“The whole world is watching! The whole world is watching!” chants a group of student protesters – “yippies”, in the eyes of suspicious, coiffed lawyers – in the opening scene of Call Jane, screenwriter Phyllis Nagy’s meticulous, if not revelatory, film on an underground network of abortion providers in Chicago. It’s August 1968, five years before Roe v Wade, and the energy is combustible enough to ruffle even Joy (Elizabeth Banks, a fascinating mix of softness and steel), a suburban housewife pregnant with her second child.
Joy, to use the parlance of a later decade, “has it all” – an attractive, successful husband in lawyer Will (Chris Messina), a picket-fence house, 15-year-old daughter Charlotte (Grace Edwards) – but she is still drawn to the buzz of revolution. In an arresting first scene, the camera follows behind Joy, polished and bejeweled, past the yippie clash with police to her husband’s car, where she muses over their mantra out loud.
Call Jane, from a screenplay by Hayley Schore and Roshan Sethi, plants this seed of an awakening for Joy and watches it bloom, in a sensitive, sometimes too on-the-nose manner. Shortly after the yippie run-in, Joy is informed that her pregnancy threatens her life. The hospital rejects her appeal for a “therapeutic termination”; in an example of Call Jane hammering home the point, the all-male hospital board discuss her life in front of Joy as if she’s invisible, immaterial, silent. Will, a status quo guy, feels resigned to their decision. Joy, incensed and unleashed, calls “Jane”, a number for pregnant women who are “anxious”, plastered on flyers around town.
Thus Joy is initiated into the Jane Collective, and Call Jane into a restrained, though sharper than it could’ve been, ode to heroism of the past acts of radical generosity and courage which could hold a dark echo for the future, as Roe v Wade rests on the supreme court’s chopping block this year. The real Jane Collective women are explored in another Sundance film this year, the HBO documentary The Janes; one of its participants, Judith Arcana, served as a historical consultant on Call Jane. In Schore and Sethi’s version, the fictional Joy’s transition from patient to reluctant participant to full-blown activist is guided by Virginia (Sigourney Weaver), an iron-willed, true-blue grassroots activist who governs the Janes with a chastened practicality, and Dean (Cory Michael Smith), the preening, somewhat skeevy doctor who provides critical abortion services for $600 a pop.
Call Jane’s tracking of these revolutionaries, due their spotlight, is straightforward and clear-eyed, similar in measured tone (and 60s soundtrack) to an episode of prestige period drama TV, such as FX on Hulu’s Mrs America, in which Banks evocatively plays another conservative midwesterner turned feminist activist. That’s not a criticism, per se; it’s refined, sensitive, humanized historicism, with clear arc and stakes, a stylized window into a different time.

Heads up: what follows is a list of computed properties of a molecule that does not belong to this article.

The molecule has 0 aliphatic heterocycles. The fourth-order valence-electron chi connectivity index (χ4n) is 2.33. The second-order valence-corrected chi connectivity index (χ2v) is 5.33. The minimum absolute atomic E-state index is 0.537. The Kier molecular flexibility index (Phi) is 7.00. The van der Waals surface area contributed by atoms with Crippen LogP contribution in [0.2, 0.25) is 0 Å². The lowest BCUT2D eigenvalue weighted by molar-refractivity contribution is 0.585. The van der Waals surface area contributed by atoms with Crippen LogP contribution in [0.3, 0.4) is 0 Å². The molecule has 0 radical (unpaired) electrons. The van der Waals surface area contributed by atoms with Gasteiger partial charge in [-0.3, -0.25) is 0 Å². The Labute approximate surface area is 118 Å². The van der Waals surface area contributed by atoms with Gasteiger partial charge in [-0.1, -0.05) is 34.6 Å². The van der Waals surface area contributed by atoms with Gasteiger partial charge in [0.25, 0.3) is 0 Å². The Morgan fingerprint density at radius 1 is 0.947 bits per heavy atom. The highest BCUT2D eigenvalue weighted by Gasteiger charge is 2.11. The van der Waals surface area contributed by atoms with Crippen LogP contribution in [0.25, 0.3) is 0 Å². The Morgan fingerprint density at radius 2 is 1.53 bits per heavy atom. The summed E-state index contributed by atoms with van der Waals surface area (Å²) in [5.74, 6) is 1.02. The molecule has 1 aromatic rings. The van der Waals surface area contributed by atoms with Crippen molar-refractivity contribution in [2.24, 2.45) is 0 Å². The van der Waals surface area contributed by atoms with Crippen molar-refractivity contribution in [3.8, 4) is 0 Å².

It’s worth questioning the decision to use a white, conventionally beautiful suburban housewife whose abortion is a stark matter of life and death as an entreé into this world. The film acknowledges this shortcoming with several pointed lines about the dearth of black clients who can’t afford the service, and through the concerns of Gwen (Wunmi Mosaku), who needles Virginia to hold to her principles of equity by finding a way to provide free abortions and prioritize black women. (Virginia’s solution, which involves a striptease negotiation with the fascinating Dean, is a standout scene.) But Banks’s Joy is so layered – unbowed in her decisions, her personhood, yet still scared, tentative – to defuse most doubt in this choice.
Each of the supporting characters, too, has intriguing shades of grey in small roles. Joy’s widowed neighbor Lana (Kate Mara, doing a lot with a little), numbed by pills, booze and a copy of Diary of a Mad Housewife, strikes up a charged bond with Will as Joy spends less and less time at home, arousing everyone’s suspicions. Messina imbues Will with a dampened charm that peeks through his frustrating complacency with the norms of his day. Charlotte can seem 18 or 13 depending on the scene, but her peculiar allegiance to the moral stew in which she was raised make sense as a sheltered teenager.
Call Jane particularly shines in Nagy’s depiction of the abortion procedure itself – the camera hovers over the metal instruments, on either Dean or Joy’s narration of the procedure, and each woman’s face in anxious repose. The measured observance and repetition of these scenes manages to capture both the clinical precision of a medical procedure and a deeply personal, often frightening experience unique to each woman.
That in itself is a feat, one that feels of a piece with recent realist, unsentimental depictions of abortion in the besieged present such as Never, Rarely, Sometimes, Always and Unpregnant. By film’s end, the Janes’ hope is galvanizing, bittersweet. Call Jane never quite rises to the level of a rousing battle cry, but does offer a studious examination of a past that could, terrifyingly, become our future.
Call Jane screened at the Sundance film festival and is released in the UK on 4 November.